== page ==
Lucid had wild success with its freemium product before moving towards B2B SaaS. What advice would you give to other founders following that path?
KARL: As we thought about growth, particularly before we had a sales team, we focused on three things.
- End user outreach: We put a lot of effort into making sure that current and potential users understand we can solve a need that they have. This involves a few things, but one of the biggest factors is our focus on SEO. We rank for over 1000 keywords and phrases.
- Joining ecosystems: One of the main tenets of our products is that users can use Lucidspark and Lucidchart in the systems where they work. To enable this, in the beginning we worked really hard on our integrations and being available in different ecosystems. Having Lucidchart included in the launch of the Google Chrome Web Store and Google Apps Marketplace and being able to grow up in the Google ecosystem was huge for us early on. But now you can also find and use our products within Atlassian’s ecosystem, Microsoft 365, and Slack, to name a few.
- Sharing and collaboration: Because of our focus on collaboration, we also see a lot of users come in through their exposure to a diagram or board that someone else has created and shared with them. Better collaboration not only makes for a better experience for the user, but it also then becomes something that they want to share with others to solve their same pains. This exposes more and more people to our products.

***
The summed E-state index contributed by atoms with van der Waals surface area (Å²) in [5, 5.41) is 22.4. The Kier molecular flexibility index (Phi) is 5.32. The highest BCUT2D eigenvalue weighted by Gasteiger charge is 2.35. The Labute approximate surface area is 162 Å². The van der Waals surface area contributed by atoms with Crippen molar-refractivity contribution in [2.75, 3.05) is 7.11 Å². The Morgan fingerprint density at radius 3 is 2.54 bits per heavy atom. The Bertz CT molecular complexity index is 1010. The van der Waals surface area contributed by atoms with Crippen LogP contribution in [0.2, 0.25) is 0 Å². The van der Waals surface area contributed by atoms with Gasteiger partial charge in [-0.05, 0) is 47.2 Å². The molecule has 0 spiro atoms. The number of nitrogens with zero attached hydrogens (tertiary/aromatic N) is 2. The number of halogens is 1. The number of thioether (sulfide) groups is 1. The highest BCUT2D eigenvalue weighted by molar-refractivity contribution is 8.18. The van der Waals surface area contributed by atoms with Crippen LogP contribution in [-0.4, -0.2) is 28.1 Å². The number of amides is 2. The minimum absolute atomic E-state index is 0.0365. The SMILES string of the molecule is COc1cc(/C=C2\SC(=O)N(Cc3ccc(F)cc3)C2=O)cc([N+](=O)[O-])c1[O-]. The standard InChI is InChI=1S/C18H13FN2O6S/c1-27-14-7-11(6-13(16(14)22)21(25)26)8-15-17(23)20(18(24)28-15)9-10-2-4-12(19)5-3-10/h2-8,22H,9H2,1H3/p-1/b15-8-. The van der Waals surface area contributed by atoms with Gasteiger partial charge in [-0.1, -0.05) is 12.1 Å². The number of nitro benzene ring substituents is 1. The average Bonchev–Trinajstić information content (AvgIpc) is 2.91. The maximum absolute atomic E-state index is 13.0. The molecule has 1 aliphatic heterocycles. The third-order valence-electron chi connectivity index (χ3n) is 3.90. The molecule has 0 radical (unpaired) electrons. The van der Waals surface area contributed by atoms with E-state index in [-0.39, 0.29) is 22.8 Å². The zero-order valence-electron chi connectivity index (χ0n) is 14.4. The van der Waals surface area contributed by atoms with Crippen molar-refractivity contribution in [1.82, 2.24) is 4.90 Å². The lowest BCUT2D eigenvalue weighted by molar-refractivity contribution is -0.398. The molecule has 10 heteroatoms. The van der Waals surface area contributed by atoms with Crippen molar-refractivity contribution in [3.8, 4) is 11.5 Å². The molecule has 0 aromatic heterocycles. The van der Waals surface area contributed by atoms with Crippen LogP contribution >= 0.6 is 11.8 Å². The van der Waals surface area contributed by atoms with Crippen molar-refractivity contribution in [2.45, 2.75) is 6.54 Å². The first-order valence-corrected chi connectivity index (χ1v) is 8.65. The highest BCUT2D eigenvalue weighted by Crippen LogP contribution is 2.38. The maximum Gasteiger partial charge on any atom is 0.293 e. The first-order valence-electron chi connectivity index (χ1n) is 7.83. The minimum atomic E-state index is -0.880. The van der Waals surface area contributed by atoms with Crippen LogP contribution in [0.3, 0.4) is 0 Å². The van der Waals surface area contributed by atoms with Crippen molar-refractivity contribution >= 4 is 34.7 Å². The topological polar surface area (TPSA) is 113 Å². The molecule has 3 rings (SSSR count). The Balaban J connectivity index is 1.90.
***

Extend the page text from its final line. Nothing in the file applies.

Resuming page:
If products are conducive to these three things, there’s a lot of potential for going the freemium route.
There are many ways for CEOs to evaluate business success in a SaaS context. What are the most vital company-level metrics that you personally rely on?
KARL: In the early days, it was definitely user numbers. The main goal was to get more and more people into the product and just increase our general product awareness. More users in the product also meant we were able to collect more feedback to help make things better. As we started to mature beyond that, we started to focus more on usage and conversion rates. Those metrics helped us know we were making a product that was compelling enough that people were paying for it.
Now, we’re focused on successful users. There are a lot of factors that we evaluate to determine whether a user is successful or not, such as how much time they spend in the product, whether they get to an outcome, etc.
You’ve shared great insights on the people side of entrepreneurship. What have you done to maintain lasting connections with employees in today’s virtual world?
KARL: Our company was office-based prior to the pandemic, so the shift to remote work was new to us and we really did have to rethink how we made sure employees still felt connected, especially to our leadership team. So we made it a goal to over-communicate as much as possible and bring our employees along with us as we made decisions.